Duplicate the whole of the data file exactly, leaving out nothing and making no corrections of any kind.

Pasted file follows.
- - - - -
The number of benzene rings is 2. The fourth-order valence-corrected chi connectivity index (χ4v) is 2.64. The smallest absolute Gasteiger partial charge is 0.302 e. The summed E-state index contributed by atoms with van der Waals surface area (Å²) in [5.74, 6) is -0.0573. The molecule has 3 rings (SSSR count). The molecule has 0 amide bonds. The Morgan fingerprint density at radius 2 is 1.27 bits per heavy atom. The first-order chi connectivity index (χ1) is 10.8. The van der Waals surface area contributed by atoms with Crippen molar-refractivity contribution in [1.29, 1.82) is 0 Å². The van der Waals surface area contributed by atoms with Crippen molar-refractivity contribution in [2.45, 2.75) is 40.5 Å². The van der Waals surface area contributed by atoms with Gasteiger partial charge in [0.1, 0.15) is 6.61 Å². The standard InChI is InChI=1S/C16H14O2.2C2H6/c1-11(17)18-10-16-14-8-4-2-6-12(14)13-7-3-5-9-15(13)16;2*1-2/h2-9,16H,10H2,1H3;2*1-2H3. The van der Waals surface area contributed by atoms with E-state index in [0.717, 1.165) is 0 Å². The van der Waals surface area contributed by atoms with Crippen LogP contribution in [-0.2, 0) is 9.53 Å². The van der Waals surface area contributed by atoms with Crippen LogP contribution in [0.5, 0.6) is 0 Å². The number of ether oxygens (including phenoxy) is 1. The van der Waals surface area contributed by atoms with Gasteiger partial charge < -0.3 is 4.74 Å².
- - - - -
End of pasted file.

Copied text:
The number of benzene rings is 2. The fourth-order valence-corrected chi connectivity index (χ4v) is 2.64. The smallest absolute Gasteiger partial charge is 0.302 e. The summed E-state index contributed by atoms with van der Waals surface area (Å²) in [5.74, 6) is -0.0573. The molecule has 3 rings (SSSR count). The molecule has 0 amide bonds. The Morgan fingerprint density at radius 2 is 1.27 bits per heavy atom. The first-order chi connectivity index (χ1) is 10.8. The van der Waals surface area contributed by atoms with Crippen molar-refractivity contribution in [1.29, 1.82) is 0 Å². The van der Waals surface area contributed by atoms with Crippen molar-refractivity contribution in [2.45, 2.75) is 40.5 Å². The van der Waals surface area contributed by atoms with Gasteiger partial charge in [0.1, 0.15) is 6.61 Å². The standard InChI is InChI=1S/C16H14O2.2C2H6/c1-11(17)18-10-16-14-8-4-2-6-12(14)13-7-3-5-9-15(13)16;2*1-2/h2-9,16H,10H2,1H3;2*1-2H3. The van der Waals surface area contributed by atoms with E-state index in [0.717, 1.165) is 0 Å². The van der Waals surface area contributed by atoms with Crippen LogP contribution in [-0.2, 0) is 9.53 Å². The van der Waals surface area contributed by atoms with Crippen LogP contribution in [0.5, 0.6) is 0 Å². The number of ether oxygens (including phenoxy) is 1. The van der Waals surface area contributed by atoms with Gasteiger partial charge < -0.3 is 4.74 Å².